The difference between what the IRS allows and what many fear in bankruptcy is this: safeguards. The IRS adopted safeguards to protect the digital signing process, and safeguards are also available, in current technology, for bankruptcy.
Moreover, the introduction of digital signatures with proper safeguards is a solution to improving and protecting the integrity of bankruptcy documents. Digital signatures with proper safeguards will actually eliminate much of the fraud and abuse that already exists in the “wet ink” signature system — and improve the signing system overall.
Digital Signing Technology Provides Safeguards
It is imperative that we understand the difference between (1) a mere “electronic signature” that is already in use in the bankruptcy court system (i.e., the “… /s/ … name …” system) and (2) the more secure “digital signature.” There is a tremendous difference between unverified electronic signatures and verified digital signatures that critics misunderstand.
In a digitally signed document, a third-party vendor with a secure system, such as DocuSign or Adobe Sign, is used to collect signatures. A document is uploaded to the vendor’s website, and all parties are notified via email of an opportunity to sign the document. Each signer clicks on a link to view and sign the document. When all parties have signed, a secured copy of the document is immediately emailed to all parties. Got that?! Everyone has immediate proof of what they signed, and they all possess an original copy.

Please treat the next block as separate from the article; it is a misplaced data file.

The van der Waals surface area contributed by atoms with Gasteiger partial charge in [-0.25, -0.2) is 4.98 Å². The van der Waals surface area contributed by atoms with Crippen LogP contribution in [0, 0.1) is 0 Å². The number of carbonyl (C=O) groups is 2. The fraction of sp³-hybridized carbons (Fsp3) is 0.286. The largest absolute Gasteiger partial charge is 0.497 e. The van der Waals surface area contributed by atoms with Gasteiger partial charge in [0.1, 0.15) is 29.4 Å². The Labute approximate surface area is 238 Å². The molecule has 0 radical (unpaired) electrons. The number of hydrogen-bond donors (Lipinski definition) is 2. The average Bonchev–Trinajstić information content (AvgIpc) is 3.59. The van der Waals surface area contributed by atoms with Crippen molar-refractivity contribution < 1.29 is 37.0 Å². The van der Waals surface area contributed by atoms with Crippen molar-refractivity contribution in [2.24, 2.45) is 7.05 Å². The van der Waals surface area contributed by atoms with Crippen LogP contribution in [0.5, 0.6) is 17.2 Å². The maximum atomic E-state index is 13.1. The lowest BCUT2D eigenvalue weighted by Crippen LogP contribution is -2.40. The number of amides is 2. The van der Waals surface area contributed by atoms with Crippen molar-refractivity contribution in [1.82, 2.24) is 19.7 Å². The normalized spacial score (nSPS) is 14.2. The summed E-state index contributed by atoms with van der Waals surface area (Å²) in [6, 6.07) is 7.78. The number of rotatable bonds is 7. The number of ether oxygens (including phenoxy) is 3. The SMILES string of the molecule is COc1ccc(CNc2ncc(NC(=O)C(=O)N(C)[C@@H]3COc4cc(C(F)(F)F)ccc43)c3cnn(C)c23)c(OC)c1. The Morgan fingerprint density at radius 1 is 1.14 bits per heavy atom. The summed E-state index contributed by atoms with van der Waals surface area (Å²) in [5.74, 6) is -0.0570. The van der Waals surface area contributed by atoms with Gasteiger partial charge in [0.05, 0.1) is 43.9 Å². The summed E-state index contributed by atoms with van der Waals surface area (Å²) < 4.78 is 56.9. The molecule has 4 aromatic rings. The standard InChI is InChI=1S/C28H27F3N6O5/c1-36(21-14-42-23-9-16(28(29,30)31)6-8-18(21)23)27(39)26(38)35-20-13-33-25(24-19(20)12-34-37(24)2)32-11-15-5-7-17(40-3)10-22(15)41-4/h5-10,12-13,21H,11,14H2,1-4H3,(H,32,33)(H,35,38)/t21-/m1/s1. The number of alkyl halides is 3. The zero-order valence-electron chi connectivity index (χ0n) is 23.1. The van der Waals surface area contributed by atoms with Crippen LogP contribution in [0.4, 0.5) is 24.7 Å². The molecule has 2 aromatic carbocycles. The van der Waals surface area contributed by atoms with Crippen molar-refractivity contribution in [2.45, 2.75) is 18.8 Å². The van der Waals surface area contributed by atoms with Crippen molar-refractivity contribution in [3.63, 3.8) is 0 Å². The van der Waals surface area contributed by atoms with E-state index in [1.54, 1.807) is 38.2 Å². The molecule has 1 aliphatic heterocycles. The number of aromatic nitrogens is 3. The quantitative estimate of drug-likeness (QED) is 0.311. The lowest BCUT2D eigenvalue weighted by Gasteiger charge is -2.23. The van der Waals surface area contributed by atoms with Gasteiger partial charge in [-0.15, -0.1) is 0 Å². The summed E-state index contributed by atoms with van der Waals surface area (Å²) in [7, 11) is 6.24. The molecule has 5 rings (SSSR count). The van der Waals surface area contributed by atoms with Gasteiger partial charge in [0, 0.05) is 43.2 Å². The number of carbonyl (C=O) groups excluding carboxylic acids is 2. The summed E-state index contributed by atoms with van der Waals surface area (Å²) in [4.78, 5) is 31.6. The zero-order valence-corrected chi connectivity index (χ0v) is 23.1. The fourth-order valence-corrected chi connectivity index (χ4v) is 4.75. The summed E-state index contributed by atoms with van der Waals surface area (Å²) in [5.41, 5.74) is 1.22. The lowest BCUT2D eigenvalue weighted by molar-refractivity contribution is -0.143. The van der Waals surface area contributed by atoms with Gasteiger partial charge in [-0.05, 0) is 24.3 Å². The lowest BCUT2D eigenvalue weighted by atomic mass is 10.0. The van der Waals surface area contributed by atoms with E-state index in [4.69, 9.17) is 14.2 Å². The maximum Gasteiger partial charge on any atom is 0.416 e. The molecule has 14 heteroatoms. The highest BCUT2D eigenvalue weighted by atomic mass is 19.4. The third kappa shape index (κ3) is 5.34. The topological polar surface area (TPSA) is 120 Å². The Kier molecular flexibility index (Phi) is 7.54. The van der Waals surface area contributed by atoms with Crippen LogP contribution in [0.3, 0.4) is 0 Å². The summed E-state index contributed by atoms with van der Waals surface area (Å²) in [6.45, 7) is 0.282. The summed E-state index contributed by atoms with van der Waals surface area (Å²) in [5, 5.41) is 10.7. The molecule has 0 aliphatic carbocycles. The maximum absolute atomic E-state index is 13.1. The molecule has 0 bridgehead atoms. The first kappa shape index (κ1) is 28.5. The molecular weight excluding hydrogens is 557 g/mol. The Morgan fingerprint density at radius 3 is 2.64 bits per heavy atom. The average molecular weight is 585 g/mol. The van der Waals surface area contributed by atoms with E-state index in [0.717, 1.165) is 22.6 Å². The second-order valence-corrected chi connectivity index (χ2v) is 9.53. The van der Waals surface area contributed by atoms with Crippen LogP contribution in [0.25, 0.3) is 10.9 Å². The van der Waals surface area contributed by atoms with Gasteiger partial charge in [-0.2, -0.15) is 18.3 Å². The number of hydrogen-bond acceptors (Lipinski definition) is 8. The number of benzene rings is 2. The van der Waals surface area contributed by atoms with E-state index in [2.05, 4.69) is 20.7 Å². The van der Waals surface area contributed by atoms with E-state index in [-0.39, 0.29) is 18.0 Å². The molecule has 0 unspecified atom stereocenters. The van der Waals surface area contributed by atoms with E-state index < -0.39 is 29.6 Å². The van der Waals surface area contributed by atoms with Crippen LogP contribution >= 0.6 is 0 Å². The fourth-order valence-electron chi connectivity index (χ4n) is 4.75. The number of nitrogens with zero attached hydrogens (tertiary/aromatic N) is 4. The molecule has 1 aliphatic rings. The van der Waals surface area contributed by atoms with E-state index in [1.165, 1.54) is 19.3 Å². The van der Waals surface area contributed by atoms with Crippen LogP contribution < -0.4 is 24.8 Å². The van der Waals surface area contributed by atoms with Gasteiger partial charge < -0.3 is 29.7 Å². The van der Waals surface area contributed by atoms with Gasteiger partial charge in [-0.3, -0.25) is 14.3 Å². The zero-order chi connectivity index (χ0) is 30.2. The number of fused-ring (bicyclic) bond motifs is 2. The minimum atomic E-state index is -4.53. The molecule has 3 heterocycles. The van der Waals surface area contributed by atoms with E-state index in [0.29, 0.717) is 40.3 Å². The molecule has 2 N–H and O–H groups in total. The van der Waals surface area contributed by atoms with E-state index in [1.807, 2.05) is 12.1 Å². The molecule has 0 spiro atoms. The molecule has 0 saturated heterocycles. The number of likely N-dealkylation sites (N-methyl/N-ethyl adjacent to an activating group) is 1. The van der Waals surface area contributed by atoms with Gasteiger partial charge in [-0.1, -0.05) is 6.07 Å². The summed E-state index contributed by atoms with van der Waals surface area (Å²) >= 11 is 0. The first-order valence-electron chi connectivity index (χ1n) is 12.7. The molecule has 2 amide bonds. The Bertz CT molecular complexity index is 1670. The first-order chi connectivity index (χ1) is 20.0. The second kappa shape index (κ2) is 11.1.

Such a signed document is secured by sophisticated computer-encrypting technology that prevents alterations. Every page of the digitally signed document — not just the signed pages, but every single page of the digital document — is marked with an alpha-numeric code. The document is assigned a document-identification number, and the vendor keeps an original copy of the signed document in its document vault so that a signer or court official may verify what was actually signed. In addition, digitally signed documents come with an “audit trail” that details such facts as when the document was signed, what email addresses were used, the IP address of the computer used, the amount of time spent viewing the document, etc.
Fraud and Abuse in the “Wet Ink” System
Fraud and abuse in our system of “wet ink” signatures on paper documents is already widespread. Attorneys commonly alter documents that debtors have already signed because of an absence of accountability.